Once we address the primary concerns of assigning purposeful, equitable, and reasonable homework, we should next consider the age-old question — to grade or not to grade? Grading homework may mean that it is no longer equitable; because students with support at home are likely to score better. Grading homework also requires a considerable amount of teacher time. Not grading, however, may make it more challenging to ensure that students actually complete the homework.

It may be advantageous to get creative about grading. If one purpose, or the purpose of homework is to build responsibility, give students their homework for the week on Monday and have it due on Friday. If certain days are busier than others, with after-school sports, a part-time job, or other responsibilities, students will have the opportunity to plan ahead and complete the work at a 'convenient' time (Bembenutty, 2011).

Tools for the task

Accessibility to and affordability of technology are integral components regarding whether or not a student will be able to complete his/her homework. Activity in the classroom, for the most part, is no longer confined to chalk and talk. In many instances, classrooms are equipped with interactive white-boards which allow for a more meaningful and engaging discourse between the teacher and his/her students. However, the digital divide at home is more than a perception, it's the reality for many students and their families, not only in Jamaica but in many societies across the world.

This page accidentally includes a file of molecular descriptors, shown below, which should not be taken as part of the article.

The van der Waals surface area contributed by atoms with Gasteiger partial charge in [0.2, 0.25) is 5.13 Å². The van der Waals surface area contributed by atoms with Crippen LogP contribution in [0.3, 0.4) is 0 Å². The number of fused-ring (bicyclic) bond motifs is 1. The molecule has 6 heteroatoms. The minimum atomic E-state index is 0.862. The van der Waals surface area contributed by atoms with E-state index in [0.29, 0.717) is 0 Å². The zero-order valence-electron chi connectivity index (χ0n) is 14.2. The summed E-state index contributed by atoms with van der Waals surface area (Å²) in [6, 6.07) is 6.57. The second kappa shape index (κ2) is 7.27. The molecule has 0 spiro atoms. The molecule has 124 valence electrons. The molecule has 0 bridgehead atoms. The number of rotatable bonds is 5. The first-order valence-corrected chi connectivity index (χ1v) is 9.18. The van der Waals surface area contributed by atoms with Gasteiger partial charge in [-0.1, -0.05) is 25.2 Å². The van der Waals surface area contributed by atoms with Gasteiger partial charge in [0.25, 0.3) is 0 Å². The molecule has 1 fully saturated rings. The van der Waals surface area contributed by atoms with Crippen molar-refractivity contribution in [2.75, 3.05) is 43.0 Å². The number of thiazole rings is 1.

In more affluent families each child owns his/her laptop or tablet. This undoubtedly gives the children of the upper class a distinct advantage in accessing the material necessary to conduct research and complete homework over the children of the working class.

It is the responsibility of governments everywhere to put policies in place to bridge the digital divide in order that every child has the opportunity of accessing an education and the tools to facilitate learning. This is most critical, especially since Jamaica's Internet penetration rate is just 54.7 per cent of the population. Against this background, the Government of Jamaica should be commended for its efforts to implement the $1.4-billion Tablets in Schools pilot project, which will commence at the start of the 2014/2015 academic year. Thirty-eight educational institutions across the island, effectively 24,000 students and 1,200 teachers, in the public education system will benefit from this one-year project.

The Government should now go a step further for the upcoming school year by placing teacher assistants in those schools, which clearly require additional support. Yes, teachers have been trained regarding the use of the tablets in the targeted schools. However, there is going to be the need for additional support staff if it is that we hope to maximise the benefits of infusing technology in the teaching and learning process.

As educators, let us ensure that any given homework or assignment is equitable and purpose-driven for the benefit of all students. We should be reminded that traditional homework is not the only one way to measure what has been taught. Let us thrive to think outside the box for 2014/2015 academic year.

Wayne Campbell is an educator and social commentator with an interest in development policies as they affect culture and or gender issues. Comments: waykam@yahoo.com www.wayaine.blogspot.com